Skinner still has not found victory in his fight to get evidence tested for DNA that includes the knives used as murder weapons. 

David Protess of the Innocence Project has been following the Hank Skinner story - as well as the importance of DNA testing in death penalty cases - for awhile now.  For details on the Skinner case and this latest ruling's impact, read his article at the Huffington Post. 

Meanwhile, more and more attention is being given to the actions of a series of prosecutors in the Hank Skinner matter and their apparent blindspot on justice insofar as testing DNA evidence in this case. 

What happens to the prosecutors?  It's not clear - first things first is getting Skinner's DNA testing requests approved and testing done.  Moreover, assuming that Skinner is proven an innocent man it's also not clear what the ramifications of that reality will be on the district attorneys who made decisions in this case.

Perhaps the best news today, other than the stay of execution of course, is the fact that more and more questions are being asked of the propriety of actions and attitudes of the prosecutors in this case (and hopefully, in every death penalty case). 

Are they concerned with justice or are they concerned with politics or sadly, building a winning track record at trial? 

 

 

 

Ohio May Execute 66 Year Old Reginald Brooks on November 15: Clemency Requests and Court Rulings Are Not Favorable

Over in Ohio, Reginald Brooks and his ace defense team are fighting against an execution date of November 15, 2011, when Brooks is scheduled for capital punishment in the homicides of his three sons, killed long ago while they slept (in 1982).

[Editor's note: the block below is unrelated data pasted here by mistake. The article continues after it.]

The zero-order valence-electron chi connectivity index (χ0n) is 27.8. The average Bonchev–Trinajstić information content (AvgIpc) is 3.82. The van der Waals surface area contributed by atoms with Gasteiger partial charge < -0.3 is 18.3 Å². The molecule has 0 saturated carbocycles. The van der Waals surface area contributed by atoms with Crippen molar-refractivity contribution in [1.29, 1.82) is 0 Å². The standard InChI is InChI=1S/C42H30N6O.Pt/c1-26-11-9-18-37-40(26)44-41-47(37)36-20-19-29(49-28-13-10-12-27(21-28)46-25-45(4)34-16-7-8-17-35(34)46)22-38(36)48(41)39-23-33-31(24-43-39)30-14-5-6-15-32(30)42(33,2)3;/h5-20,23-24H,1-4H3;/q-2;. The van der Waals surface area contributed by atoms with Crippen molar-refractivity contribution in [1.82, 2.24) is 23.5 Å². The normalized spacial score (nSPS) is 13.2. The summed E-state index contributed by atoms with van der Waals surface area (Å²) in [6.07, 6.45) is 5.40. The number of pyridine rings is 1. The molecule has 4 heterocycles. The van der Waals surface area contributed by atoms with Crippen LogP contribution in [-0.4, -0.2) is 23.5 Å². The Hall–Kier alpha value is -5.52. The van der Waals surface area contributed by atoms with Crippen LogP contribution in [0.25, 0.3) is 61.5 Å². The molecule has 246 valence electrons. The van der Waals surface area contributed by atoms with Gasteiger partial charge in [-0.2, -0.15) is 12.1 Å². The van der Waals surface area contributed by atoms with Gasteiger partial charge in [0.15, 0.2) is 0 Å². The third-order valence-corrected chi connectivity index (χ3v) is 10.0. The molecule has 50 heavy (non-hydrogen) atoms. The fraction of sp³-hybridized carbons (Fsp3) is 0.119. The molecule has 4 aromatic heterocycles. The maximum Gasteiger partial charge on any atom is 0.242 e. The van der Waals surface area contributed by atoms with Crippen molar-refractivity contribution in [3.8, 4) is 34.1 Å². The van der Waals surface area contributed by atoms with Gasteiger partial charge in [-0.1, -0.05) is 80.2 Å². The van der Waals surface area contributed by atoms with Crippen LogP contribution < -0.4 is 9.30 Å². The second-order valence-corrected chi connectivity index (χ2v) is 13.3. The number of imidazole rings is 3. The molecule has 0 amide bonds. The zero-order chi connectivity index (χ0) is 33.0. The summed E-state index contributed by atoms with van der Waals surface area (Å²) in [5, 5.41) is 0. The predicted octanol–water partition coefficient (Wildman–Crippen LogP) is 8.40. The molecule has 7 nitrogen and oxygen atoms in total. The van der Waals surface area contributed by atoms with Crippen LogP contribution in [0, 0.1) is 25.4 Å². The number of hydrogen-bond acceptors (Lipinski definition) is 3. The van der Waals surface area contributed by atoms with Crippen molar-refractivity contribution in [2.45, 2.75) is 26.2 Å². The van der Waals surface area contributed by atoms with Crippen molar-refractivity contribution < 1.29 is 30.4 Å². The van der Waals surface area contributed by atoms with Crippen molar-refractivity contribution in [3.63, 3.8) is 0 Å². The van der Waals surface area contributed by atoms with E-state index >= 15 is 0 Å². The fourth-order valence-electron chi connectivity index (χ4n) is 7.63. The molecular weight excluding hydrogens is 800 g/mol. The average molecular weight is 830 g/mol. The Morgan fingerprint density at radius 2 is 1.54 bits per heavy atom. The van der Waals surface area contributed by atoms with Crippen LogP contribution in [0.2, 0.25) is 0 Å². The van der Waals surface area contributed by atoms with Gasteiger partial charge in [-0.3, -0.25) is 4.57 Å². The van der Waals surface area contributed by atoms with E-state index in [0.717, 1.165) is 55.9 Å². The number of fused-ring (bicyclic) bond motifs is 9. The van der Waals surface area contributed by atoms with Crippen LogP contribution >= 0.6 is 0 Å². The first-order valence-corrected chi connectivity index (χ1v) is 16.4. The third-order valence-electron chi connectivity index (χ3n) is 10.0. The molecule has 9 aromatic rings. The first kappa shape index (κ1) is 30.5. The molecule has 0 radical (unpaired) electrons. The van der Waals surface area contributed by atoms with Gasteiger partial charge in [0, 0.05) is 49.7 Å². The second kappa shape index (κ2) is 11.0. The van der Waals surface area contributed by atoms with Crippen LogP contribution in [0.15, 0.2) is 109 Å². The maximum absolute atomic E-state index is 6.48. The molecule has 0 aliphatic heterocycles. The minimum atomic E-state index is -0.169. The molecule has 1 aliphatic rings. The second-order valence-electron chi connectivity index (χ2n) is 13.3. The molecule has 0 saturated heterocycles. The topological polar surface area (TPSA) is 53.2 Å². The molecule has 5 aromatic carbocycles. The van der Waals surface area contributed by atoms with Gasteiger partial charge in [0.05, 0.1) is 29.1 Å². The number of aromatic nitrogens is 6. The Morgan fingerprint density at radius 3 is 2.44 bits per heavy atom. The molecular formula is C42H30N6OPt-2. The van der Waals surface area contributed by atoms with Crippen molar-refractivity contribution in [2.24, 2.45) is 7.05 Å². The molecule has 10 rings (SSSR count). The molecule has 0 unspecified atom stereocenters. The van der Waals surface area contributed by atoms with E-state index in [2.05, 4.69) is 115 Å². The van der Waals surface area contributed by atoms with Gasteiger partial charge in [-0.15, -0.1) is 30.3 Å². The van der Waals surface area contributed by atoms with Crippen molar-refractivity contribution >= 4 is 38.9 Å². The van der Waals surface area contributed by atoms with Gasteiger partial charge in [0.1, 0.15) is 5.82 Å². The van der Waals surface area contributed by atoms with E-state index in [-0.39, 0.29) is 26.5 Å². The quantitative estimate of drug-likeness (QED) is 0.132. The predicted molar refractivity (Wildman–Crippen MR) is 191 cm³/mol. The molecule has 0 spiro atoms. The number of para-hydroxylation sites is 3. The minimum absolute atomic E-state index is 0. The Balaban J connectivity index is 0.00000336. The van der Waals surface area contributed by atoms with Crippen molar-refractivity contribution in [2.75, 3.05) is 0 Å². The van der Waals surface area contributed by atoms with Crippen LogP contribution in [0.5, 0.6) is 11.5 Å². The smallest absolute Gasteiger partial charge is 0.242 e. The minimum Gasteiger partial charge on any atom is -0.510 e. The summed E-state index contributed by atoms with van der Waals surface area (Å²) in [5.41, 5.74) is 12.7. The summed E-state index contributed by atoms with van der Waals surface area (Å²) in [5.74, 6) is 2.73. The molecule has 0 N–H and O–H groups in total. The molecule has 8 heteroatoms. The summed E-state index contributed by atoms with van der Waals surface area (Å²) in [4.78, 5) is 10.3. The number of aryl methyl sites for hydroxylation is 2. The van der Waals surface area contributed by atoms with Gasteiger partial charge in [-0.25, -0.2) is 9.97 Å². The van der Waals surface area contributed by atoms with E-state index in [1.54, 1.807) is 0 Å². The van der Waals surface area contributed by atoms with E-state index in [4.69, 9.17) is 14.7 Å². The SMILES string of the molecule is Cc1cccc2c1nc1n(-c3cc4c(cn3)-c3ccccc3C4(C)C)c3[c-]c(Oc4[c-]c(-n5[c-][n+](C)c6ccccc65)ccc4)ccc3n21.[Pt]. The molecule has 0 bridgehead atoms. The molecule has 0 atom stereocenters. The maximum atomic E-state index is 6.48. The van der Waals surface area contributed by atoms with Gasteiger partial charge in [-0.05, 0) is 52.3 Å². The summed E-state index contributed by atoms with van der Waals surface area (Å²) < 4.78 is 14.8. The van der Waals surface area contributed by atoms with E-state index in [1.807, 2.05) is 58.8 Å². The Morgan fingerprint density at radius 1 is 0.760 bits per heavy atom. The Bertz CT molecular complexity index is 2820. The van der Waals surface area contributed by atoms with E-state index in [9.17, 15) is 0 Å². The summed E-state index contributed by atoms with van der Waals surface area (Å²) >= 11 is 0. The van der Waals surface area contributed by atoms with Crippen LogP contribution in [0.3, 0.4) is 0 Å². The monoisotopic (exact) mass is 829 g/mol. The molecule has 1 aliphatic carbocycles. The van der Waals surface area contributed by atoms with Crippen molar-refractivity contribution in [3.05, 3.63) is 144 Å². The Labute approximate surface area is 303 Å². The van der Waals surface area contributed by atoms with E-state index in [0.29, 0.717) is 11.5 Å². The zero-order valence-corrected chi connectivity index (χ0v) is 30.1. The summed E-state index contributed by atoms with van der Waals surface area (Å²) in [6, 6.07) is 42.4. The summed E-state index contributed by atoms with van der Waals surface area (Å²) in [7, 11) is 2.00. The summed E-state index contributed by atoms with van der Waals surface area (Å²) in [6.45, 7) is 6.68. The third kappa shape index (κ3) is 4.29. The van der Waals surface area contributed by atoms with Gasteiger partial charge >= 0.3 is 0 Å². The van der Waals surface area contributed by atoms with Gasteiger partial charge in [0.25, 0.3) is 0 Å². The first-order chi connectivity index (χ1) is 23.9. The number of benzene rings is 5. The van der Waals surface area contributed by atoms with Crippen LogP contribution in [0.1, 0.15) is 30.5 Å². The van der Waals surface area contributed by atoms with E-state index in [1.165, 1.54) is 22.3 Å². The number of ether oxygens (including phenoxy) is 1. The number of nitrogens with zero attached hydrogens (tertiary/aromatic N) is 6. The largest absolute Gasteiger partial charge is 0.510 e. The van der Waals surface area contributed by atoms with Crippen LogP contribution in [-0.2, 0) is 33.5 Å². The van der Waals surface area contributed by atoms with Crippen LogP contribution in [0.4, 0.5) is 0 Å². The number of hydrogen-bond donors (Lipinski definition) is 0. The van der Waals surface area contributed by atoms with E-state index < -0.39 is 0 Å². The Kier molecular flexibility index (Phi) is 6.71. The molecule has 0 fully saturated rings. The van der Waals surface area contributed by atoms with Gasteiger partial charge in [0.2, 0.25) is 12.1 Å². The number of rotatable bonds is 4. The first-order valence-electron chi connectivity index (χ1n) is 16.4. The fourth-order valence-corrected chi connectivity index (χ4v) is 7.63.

A federal district judge has failed to find error in the changes that the State of Ohio made in its execution methodology: Judge Gregory Frost then rejected Mr. Brooks' motion that his execution be delayed. 

Meanwhile, on the same day, the Ohio Supreme Court issued its determinations that denied several different requests by Mr. Brooks, also declining to delay an execution day that is two weeks away. 

Read that summary disposition here.

Defense attorneys are working very, very hard on this case.  Brooks' age has been the basis for requests of mercy and clemency, and arguments have been advanced that he suffers from mental illness. 

The Ohio Parole Board came down against clemency in an unanimous vote on Monday.  Read their Clemency Report here. 

There's not many more tools in the defense team's tool box.  Time is running out and no powers that be have seen fit to extend that execution schedule.

Hat's off to that defense team, today and every day through November 15, 2011.  Few can understand the emotional, raw, intense efforts those death penalty defense attorneys are experiencing right now. 

Perhaps knowing that your work is being acknowledged and appreciated by more folk than you know will be of some help to you.  Because it's out here.